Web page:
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Speyeria cybele

What do they look like?

Great spangled fritillaries are relatively large butterflies with a wingspan of 5.85 to 10.1 cm and a length of 9.1 to 9.9 cm. The sexes are colored differently. The females are paler with a dark blackish color on the rear half of their wings. This pattern is not seen as distincly in males. Both males and females have a pale orange color on the outside of their wings. Both sexes also have a pale orange underside with black spots on the forewings and broad, tan bands on the hindwings.

Great spangled fritillaries' caterpillars have orange spines on a black body. (Carter, 1992; Scott, 1986; Struttmann, 2004)

  • Sexual Dimorphism
  • sexes colored or patterned differently
  • Range length
    9.1 to 9.9 cm
    3.58 to 3.90 in
  • Range wingspan
    5.85 to 10.1 cm
    2.30 to 3.98 in

Where do they live?

Great spangled fritillaries live in the temperate forests of Northern America. Their range includes almost all of Canada and the United States north of Georgia. (Carter, 1992)

What kind of habitat do they need?

Great spangled fritillaries live mostly in temperate climates but can be found in extremes from the arctic to the subtropical. They can be found in both open woodlands and prairies, preferring to be in moist climates. (Carter, 1992; Struttmann, 2004)

  • These animals are found in the following types of habitat
  • temperate

How do they grow?

After hatching from their eggs, Speyeria cybele caterpillars overwinter and do not become active until the spring. Unlike most butterfly larvae, which molt five times, great spangled fritillary caterpillars molt six times, becoming bigger each time they molt until it they reach the final larval stage. (Carter, 1992; Scott, 1986; Struttmann, 2004)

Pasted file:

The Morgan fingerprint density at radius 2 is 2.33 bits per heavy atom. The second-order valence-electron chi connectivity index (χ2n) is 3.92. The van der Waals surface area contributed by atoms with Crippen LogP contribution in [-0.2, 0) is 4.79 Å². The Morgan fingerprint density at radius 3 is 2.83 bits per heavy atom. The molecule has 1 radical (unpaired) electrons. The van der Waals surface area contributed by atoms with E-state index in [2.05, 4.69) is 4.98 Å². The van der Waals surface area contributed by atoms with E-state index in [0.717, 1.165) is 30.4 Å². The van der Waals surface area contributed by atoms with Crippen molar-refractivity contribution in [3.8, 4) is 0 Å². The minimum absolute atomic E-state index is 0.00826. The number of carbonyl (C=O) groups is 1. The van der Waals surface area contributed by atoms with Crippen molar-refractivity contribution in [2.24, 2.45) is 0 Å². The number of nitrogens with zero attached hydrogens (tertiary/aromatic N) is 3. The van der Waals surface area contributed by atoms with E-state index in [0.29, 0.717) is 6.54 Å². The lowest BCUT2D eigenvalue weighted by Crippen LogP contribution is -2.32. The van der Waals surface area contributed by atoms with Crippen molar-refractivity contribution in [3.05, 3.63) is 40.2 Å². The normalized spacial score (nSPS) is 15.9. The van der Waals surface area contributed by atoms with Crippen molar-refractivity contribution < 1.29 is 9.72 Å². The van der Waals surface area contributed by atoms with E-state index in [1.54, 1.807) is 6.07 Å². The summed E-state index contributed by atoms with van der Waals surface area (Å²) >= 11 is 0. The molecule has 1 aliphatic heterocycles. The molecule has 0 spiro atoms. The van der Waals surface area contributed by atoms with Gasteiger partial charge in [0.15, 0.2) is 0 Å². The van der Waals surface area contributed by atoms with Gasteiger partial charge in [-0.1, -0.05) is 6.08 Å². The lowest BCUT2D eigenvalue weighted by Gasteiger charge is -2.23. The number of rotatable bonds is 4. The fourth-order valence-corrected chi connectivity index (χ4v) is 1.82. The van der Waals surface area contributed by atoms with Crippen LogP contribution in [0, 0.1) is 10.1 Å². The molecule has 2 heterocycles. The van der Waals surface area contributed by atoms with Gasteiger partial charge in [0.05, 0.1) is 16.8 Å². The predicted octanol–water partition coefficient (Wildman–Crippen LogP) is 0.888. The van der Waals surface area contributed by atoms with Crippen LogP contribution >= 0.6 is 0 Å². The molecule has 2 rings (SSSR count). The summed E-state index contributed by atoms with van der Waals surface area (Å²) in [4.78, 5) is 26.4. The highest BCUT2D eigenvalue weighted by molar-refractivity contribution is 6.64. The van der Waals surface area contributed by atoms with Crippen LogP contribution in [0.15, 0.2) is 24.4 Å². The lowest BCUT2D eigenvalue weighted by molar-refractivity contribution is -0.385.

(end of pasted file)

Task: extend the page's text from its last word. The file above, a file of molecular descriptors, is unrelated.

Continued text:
How do they reproduce?

During mating, males seek out females. A male will perch near a female and open and close his wings. This releases a "strong and spicy" scent from the male's scent scales that can attract females. Males are attracted to females based on their size, color, and how fast they flap their wings. Females have special scent receptors that help them identify the appropriate plants upon which to lay their eggs. The females lay their pale yellow eggs singly near food sources during their migration. These may be laid in late June and July, but the majority are laid in August or September. (Ahmad, 1983; Klots, 1951; Waldbauer, 1996)

After laying eggs, butterflies exhibit no parental care.

  • Parental Investment
  • pre-fertilization
    • provisioning

How do they behave?

These caterpillars, after hatching from their eggs, overwinter and do not become active until the spring. They hide under leaves during the day and eat at night.

Unlike the larvae, the adults are diurnal and stay close to food sources during the day. The brood of great spangled fritillaries migrate once from mid-June to mid-September and are most active during July and August. It is on this flight that the females lay their eggs. (Carter, 1992; Scott, 1986; Struttmann, 2004)

How do they communicate with each other?

Males use pheromones to attract females. Visual cues are also used in mate recognition. Females use chemical cues to find a suitable host plant on which to lay eggs. (Ahmad, 1983; Klots, 1951; Waldbauer, 1996)

What do they eat?

As mature butterflies, great spangled fritillaries, due to their large size, prefer large flowers including violets and thistles.

Similar to many other butterflies, great spangled fritillaries have chemoreceptors on the bottom surfaces of their four walking legs. These allow butterflies to find nectar with their feet. In females, these receptors are adapted to assist in reproduction.

As caterpillars, great spangled fritillaries eat the leaves of violets (Viola rotunidfolia). It does so only at night, spending the day hiding under leaves. (Ahmad, 1983; Carter, 1992; Klots, 1951)

  • Plant Foods
  • leaves
  • nectar

What roles do they have in the ecosystem?

Speyeria cybele pollinates different types of plants.

  • Ecosystem Impact
  • pollinates

Do they cause problems?

Great spangled fritillaries do not have a negative effect on humans.

How do they interact with us?

As most butterflies do, great spangled fritillaries, while feeding on nectar, pollinate the flowers they visit. This promotes diversity by making self-fertilization less likely. This benefits humans in that it keeps these species of flowers viable and alive.

Are they endangered?

Great spangled fritillaries have an extremely large range. Some of the temperate forests and rainforests within its range are threatened, but that has not had an effect on their numbers.

Some more information...